So we decided to put a lot of this research together and create a “fat grip” that could be used to train during the golf swing. We call this new product the SuperSpeed Squeeze. It is a simple device that fits over the golf grip on any standard golf club. We have also created a training protocol that involves single hand isometric holds, two-hand golf-posture holds, quick burst on and off reps, non-dominant golf swings, and dominant golf swings. Dr. Tyler Standifird of Utah Valley University has been instrumental in assisting with the development of the Squeeze protocol and the initial research on the results of the training. His initial study involved only four weeks of training three times per week and showed significant improvements in grip strength and swing speed.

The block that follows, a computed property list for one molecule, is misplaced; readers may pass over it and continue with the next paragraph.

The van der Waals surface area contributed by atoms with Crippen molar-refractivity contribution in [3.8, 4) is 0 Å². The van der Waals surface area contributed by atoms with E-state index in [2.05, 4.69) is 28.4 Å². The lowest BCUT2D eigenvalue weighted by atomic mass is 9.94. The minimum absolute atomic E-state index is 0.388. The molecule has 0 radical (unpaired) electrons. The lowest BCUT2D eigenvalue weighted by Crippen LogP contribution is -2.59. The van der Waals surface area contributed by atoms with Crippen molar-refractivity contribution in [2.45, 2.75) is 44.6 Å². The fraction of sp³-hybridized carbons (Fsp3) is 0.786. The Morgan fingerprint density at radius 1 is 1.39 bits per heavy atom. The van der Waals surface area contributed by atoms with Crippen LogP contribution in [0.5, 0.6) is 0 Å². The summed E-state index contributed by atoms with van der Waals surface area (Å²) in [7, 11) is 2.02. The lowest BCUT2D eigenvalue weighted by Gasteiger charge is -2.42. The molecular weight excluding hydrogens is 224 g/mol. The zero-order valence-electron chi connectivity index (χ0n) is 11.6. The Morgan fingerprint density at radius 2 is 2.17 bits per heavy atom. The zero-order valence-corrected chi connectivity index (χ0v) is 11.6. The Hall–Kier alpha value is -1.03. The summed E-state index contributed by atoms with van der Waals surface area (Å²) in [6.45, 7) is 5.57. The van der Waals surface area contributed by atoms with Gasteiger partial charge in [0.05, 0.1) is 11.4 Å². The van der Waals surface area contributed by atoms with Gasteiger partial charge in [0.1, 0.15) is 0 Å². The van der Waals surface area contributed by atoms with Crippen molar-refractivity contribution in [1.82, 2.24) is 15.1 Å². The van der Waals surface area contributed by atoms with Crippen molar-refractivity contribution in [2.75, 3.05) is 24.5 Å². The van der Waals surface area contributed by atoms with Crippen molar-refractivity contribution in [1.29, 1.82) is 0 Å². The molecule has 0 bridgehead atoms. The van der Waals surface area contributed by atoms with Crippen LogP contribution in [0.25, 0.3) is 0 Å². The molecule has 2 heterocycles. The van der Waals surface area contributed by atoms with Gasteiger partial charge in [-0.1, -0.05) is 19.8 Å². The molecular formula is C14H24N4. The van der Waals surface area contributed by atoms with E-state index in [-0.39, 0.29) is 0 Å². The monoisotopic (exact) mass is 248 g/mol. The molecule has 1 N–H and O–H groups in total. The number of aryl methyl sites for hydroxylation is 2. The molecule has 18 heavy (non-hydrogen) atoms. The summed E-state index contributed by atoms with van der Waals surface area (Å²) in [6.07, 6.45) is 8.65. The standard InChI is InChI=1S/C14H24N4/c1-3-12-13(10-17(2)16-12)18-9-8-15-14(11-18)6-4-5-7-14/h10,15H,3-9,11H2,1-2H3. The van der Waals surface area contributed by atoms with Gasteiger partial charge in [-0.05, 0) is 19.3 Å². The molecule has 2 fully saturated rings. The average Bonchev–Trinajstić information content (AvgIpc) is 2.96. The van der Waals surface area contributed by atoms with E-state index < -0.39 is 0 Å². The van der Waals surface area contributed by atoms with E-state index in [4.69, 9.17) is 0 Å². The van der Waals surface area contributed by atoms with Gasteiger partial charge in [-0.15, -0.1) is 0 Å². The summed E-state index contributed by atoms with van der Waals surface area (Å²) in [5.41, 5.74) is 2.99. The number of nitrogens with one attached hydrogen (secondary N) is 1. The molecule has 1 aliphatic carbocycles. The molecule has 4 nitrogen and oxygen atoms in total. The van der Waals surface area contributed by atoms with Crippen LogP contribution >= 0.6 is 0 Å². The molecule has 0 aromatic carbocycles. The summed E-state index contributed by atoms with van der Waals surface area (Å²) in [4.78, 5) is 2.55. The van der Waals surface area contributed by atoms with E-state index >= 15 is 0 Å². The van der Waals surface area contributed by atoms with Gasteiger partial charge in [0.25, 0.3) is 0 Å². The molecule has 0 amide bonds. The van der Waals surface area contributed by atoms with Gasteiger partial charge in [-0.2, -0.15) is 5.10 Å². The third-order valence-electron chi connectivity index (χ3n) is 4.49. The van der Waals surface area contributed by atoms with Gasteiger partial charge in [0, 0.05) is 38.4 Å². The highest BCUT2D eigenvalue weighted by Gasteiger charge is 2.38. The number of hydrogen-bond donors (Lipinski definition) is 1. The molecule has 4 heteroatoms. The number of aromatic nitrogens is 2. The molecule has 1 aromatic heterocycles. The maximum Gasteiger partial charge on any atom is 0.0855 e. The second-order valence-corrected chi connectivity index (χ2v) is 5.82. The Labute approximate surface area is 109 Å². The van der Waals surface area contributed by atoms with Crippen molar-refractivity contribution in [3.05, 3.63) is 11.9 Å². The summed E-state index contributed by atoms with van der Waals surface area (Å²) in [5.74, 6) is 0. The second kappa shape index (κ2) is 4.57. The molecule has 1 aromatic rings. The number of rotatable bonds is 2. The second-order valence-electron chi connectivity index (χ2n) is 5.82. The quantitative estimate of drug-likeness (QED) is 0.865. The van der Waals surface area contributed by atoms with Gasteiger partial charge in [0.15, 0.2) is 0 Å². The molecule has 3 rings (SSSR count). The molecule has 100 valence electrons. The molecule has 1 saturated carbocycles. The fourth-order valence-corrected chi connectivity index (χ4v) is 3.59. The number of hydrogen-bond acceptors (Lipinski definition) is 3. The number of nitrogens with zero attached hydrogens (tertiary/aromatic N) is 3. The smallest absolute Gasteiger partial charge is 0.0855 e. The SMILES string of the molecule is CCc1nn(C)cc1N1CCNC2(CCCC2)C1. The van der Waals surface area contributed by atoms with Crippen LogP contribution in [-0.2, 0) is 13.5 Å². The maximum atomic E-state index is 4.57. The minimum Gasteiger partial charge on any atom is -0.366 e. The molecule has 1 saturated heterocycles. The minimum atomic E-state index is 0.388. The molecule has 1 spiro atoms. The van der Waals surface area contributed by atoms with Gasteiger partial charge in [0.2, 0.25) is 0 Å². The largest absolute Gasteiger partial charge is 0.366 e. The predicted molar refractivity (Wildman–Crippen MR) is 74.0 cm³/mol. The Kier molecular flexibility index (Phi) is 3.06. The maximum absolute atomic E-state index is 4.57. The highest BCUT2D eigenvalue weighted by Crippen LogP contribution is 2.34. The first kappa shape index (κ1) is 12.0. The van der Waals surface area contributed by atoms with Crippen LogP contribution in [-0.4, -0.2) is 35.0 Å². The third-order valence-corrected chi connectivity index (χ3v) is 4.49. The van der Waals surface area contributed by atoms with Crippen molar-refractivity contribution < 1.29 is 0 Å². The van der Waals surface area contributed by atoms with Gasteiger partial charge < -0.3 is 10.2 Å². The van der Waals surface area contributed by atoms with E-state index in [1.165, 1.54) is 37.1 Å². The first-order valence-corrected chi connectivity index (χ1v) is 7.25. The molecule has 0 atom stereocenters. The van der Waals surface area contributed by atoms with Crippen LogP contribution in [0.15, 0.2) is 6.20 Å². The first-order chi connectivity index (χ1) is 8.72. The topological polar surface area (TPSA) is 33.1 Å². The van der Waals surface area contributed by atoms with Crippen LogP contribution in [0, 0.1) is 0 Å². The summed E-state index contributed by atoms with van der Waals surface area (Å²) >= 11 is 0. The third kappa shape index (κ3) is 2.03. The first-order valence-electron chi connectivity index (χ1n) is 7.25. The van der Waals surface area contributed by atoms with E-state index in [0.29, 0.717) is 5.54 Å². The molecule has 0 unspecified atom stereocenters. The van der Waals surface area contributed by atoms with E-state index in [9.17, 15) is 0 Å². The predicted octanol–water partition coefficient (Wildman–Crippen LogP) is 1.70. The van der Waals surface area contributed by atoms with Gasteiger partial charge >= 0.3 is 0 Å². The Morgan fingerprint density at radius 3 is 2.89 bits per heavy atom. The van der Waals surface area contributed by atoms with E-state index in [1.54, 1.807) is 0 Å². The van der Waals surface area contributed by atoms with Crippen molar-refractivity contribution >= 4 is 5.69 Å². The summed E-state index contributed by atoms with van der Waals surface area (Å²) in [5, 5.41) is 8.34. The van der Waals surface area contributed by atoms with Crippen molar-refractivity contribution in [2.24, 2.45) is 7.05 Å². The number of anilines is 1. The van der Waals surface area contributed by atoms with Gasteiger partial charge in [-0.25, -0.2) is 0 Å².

StandingGolf PostureDriver Speed
Left HandRight HandLeft HandRight Hand
Increase6.30%5.40%5.14%6.70%1.5 MPH

We are excited to bring golf-specific grip strength training to the masses of golfers around the world. We feel that the science is solid on this topic. Amateurs will see improvements in speed and likely many other aspects of their game as a result of this training. We also look forward to continuing our research around this topic to bring even more specific correlations between grip strength and the golf swing to light.